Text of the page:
He is medically free and had no similar episodes in the past. Patient was not on any other medications. On physical examination, the patient was fully conscious. He was dehydrated, in pain, with tenderness on the left side of the abdomen. His blood chemistry showed normal white blood count. His ESR was 8 mm/hour. His liver and renal function tests were normal. Fresh blood was noted on per rectum exam.

Colonoscopy was performed within 12 hours of presentation and revealed severe ulcerations on the mucosal surfaces of the colon. Biopsy was obtained and showed exudative material forming a pseudomembrane on surface mucosa with sloughed glands.

Treatment commenced with metronidazole. On third day post-endoscopy, faecal stool test for C. difficle was ordered, and the result came back as negative. There was a significant improvement in symptoms 36 hours post-admission, with a drastic response to medical treatment.


Discussion

Citrullus colocynthis is cucurbit plant that is widely spread across the desert areas worldwide (4). It has medicinal properties, some of which are antidiabetic, anti-inflammatory, antilipidemic, and various others (4). It was found to be toxic, causing gastrointestinal tract irritation, leading to symptoms varying from a simple upset to bloody diarrhoea and severe colitis.

Our study shows the correlation between the ingestion of colocynth and the incidence of hematochezia. Similarly, a study executed in Iran presented 4 cases of patients who had taken the herb for hypoglycaemic control, and consequently developed an episode of bloody diarrhoea (6).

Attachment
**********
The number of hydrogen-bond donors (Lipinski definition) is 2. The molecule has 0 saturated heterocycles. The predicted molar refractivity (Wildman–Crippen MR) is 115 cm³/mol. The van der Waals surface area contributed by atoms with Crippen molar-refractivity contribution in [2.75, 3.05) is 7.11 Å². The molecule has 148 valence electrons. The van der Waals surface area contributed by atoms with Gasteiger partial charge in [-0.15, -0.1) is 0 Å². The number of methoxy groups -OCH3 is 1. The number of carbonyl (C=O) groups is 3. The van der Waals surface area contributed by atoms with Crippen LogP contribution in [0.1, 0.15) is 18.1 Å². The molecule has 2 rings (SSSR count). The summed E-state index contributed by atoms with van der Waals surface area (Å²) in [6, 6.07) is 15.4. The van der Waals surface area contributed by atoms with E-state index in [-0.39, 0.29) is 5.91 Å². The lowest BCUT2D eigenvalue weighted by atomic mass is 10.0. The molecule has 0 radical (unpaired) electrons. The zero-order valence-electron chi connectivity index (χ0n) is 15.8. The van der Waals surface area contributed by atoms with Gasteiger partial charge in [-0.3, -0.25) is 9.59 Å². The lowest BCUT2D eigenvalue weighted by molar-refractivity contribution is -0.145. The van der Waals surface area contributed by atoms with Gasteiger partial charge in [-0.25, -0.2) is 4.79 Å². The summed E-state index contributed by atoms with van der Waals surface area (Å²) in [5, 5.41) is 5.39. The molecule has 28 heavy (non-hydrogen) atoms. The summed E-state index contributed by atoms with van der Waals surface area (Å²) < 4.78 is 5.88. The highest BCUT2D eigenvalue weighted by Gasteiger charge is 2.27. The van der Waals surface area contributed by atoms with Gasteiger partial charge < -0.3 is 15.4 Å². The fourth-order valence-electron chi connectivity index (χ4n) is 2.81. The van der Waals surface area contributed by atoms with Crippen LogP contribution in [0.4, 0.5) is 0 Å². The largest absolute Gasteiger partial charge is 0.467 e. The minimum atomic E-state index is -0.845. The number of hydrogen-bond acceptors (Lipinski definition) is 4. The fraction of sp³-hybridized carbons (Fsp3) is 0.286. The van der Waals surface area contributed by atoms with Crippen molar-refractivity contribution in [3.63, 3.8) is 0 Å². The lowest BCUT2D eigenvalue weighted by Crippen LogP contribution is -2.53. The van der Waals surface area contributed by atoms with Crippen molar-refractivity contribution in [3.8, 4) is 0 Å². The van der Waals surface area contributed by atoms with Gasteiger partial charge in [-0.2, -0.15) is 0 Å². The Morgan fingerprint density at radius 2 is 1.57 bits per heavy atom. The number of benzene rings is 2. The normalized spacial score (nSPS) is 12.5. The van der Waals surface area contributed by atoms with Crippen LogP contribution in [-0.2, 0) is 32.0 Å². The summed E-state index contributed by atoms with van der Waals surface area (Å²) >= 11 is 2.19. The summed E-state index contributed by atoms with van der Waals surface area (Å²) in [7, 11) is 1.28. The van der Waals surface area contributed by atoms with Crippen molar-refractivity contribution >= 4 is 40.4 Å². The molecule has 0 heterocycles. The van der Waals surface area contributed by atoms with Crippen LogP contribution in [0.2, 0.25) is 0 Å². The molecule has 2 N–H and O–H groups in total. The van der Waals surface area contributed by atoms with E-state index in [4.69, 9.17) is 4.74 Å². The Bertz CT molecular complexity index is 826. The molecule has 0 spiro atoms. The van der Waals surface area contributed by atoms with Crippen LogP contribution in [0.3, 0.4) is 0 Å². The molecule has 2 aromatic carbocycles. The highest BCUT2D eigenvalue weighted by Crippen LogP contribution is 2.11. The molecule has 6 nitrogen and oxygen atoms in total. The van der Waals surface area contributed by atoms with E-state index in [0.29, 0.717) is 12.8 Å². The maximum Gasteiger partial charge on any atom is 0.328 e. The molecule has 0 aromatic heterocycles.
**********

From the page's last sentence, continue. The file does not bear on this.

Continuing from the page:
Conclusion

Pseudomembranous colitis is an inflammation of the colon, commonly caused by antibiotic intake. Herbs, such as Citrullus Colocynth, could also be a possible cause. Therefore, patients presenting with features of acute colitis and hematochezia should raise suspicions of herb ingestion.


References

1. Farooq, P. D., Urrunaga, N. H., Tang, D. M., & von Rosenvinge, E. C. (2015). Pseudomembranous colitis. Disease-a-month: DM, 61(5), 181.

2. Bartlett J. G. (2010). Clostridium difficile: progress and challenges. Annals of the New York Academy of Sciences, 1213, 62–69.

3. James P. Celebrezze, David S. Medich (2005). Current Therapy in Colon and Rectal Surgery (Second Edition), 267-270

4. Hussain, A. I., Rathore, H. A., Sattar, M. Z., Chatha, S. A., Sarker, S. D., & Gilani, A. H. (2014). Citrullus colocynthis (L.) Schrad (bitter apple fruit): A review of its phytochemistry, pharmacology, traditional uses and nutritional potential. Journal of ethnopharmacology, 155(1), 54-66.

5. Abdel-Hassan, I. A., Abdel-Barry, J. A., & Mohammeda, S. T. (2000). The hypoglycaemic and antihyperglycaemic effect of Citrullus colocynthis fruit aqueous extract in normal and alloxan diabetic rabbits. Journal of ethnopharmacology, 71(1- 2), 325-330.

6. Javadzadeh, H. R., Davoudi, A., Davoudi, F., Valizadegan, G., Goodarzi, H., Mahmoodi, S., ... & Faraji, M. (2013). Citrullus colocynthis as the Cause of Acute Rectorrhagia. Case reports in emergency medicine, 2013.